I may not be a fan of John Le Carre’s brand of espionage on screen normally (I loved the novel Tinker, Tailor, Soldier, Spy, but couldn’t keep track of the look-alike cast in the recent film), but this latest adaptation was absolutely splendid. Tom Hiddleston and Hugh Laurie lead an all-star cast (they had me at Hiddleston, haha) in a spy caper that spans the globe from a hotel in Egypt to a private island and culminates in the warfields of the Middle East, and while the premise of the story is pretty simple it’s really the characters who drive it. Obviously a deeper understanding of the story will be gained from reading the novel (there’s only so much one can visually portray in some cases), but I think that the director and writers did a spectacular job in translating the conflicted character of Jonathan Pine, who goes under deep cover in order to bring down one of the world’s most notorious gun-runners, Laurie’s enigmatic Richard Onslow Roper. The characters are full of surprises, and are at no point simple or one-dimensional - the subtle deceit, rampant bitterness, and the surprising care that they all show at various points makes for one helluva narrative that just begs to be watched in a single sitting (and over and over again).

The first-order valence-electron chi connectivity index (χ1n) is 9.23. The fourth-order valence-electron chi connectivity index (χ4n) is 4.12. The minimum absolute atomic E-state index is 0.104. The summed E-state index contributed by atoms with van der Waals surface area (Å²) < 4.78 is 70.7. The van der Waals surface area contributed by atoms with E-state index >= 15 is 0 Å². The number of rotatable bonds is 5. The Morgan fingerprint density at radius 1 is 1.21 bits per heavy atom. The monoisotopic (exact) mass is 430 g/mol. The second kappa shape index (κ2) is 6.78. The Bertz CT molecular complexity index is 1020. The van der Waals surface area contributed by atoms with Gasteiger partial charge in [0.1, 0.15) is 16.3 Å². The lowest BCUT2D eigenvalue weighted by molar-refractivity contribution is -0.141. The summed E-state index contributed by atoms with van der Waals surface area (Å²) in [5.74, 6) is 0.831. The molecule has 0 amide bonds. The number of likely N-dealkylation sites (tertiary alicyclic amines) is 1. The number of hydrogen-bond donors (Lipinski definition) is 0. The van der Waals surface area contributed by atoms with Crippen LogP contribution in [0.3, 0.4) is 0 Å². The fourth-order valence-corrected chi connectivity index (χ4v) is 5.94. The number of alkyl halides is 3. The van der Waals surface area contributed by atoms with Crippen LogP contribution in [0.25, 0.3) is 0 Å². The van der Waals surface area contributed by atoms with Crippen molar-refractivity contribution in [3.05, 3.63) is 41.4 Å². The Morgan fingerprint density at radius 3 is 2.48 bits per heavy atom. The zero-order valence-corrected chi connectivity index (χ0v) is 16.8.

I feel a bit bad about including a second series that’s on the surface about espionage, but London Spy is a lot less about spies than a commentary on social constructs. It’s not really a series that I can describe adequately, since it is just so strange in its narrative turns and characterization, but it filled a niche in the tv market that is severely lacking in my eyes. Unlike the Night Manager, which does a lot of traveling and involves a large interaction of characters, London Spy plays things much closer to the chest. It could have easily sprawled into a systematic wounding of the British espionage machinery, but the story circles consistently around Ben Wishaw’s Daniel Holt who seemingly stumbles into a much more complicated world than he ever wanted to be involved with. The finale of the series left me with more questions than answers, but whether they’ll produce a second series is still up in the air - I seriously hope they do (if only so that Holt can get some actual closure), but if they don’t I’ll have to live satisfied that this little gem was produced in all its strange glory in the first place.